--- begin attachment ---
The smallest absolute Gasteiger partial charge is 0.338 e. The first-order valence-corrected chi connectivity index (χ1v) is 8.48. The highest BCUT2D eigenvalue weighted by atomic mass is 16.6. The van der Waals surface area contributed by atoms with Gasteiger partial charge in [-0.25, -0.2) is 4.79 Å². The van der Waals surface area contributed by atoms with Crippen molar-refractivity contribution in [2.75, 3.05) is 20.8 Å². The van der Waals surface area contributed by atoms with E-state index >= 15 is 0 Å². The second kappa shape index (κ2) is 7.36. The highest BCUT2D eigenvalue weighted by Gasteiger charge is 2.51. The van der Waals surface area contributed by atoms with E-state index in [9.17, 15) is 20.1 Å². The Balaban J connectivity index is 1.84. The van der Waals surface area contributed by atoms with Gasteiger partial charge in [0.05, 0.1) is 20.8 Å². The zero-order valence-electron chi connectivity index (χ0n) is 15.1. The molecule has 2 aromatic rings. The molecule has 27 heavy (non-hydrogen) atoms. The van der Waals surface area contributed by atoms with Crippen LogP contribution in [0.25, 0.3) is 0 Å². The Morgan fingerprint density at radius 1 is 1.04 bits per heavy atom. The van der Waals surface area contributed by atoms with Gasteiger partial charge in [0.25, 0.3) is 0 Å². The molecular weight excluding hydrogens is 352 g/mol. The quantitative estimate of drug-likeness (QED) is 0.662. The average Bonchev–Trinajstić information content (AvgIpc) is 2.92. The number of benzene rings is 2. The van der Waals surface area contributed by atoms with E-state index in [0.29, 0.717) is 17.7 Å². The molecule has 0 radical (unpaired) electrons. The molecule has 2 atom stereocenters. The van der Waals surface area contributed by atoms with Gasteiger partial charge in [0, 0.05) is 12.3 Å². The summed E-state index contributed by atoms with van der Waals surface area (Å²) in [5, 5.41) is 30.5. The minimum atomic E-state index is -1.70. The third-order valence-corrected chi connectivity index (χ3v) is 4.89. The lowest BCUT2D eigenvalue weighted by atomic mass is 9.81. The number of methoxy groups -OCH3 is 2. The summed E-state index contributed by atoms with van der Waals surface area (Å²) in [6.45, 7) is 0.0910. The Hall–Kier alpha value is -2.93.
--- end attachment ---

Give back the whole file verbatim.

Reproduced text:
The smallest absolute Gasteiger partial charge is 0.338 e. The first-order valence-corrected chi connectivity index (χ1v) is 8.48. The highest BCUT2D eigenvalue weighted by atomic mass is 16.6. The van der Waals surface area contributed by atoms with Gasteiger partial charge in [-0.25, -0.2) is 4.79 Å². The van der Waals surface area contributed by atoms with Crippen molar-refractivity contribution in [2.75, 3.05) is 20.8 Å². The van der Waals surface area contributed by atoms with E-state index >= 15 is 0 Å². The second kappa shape index (κ2) is 7.36. The highest BCUT2D eigenvalue weighted by Gasteiger charge is 2.51. The van der Waals surface area contributed by atoms with E-state index in [9.17, 15) is 20.1 Å². The Balaban J connectivity index is 1.84. The van der Waals surface area contributed by atoms with Gasteiger partial charge in [0.05, 0.1) is 20.8 Å². The zero-order valence-electron chi connectivity index (χ0n) is 15.1. The molecule has 2 aromatic rings. The molecule has 27 heavy (non-hydrogen) atoms. The van der Waals surface area contributed by atoms with Crippen LogP contribution in [0.25, 0.3) is 0 Å². The Morgan fingerprint density at radius 1 is 1.04 bits per heavy atom. The van der Waals surface area contributed by atoms with Gasteiger partial charge in [0.25, 0.3) is 0 Å². The molecular weight excluding hydrogens is 352 g/mol. The quantitative estimate of drug-likeness (QED) is 0.662. The average Bonchev–Trinajstić information content (AvgIpc) is 2.92. The number of benzene rings is 2. The van der Waals surface area contributed by atoms with E-state index in [0.29, 0.717) is 17.7 Å². The molecule has 0 radical (unpaired) electrons. The molecule has 2 atom stereocenters. The van der Waals surface area contributed by atoms with Gasteiger partial charge in [0, 0.05) is 12.3 Å². The summed E-state index contributed by atoms with van der Waals surface area (Å²) in [5, 5.41) is 30.5. The minimum atomic E-state index is -1.70. The third-order valence-corrected chi connectivity index (χ3v) is 4.89. The lowest BCUT2D eigenvalue weighted by atomic mass is 9.81. The number of methoxy groups -OCH3 is 2. The summed E-state index contributed by atoms with van der Waals surface area (Å²) in [6.45, 7) is 0.0910. The Hall–Kier alpha value is -2.93.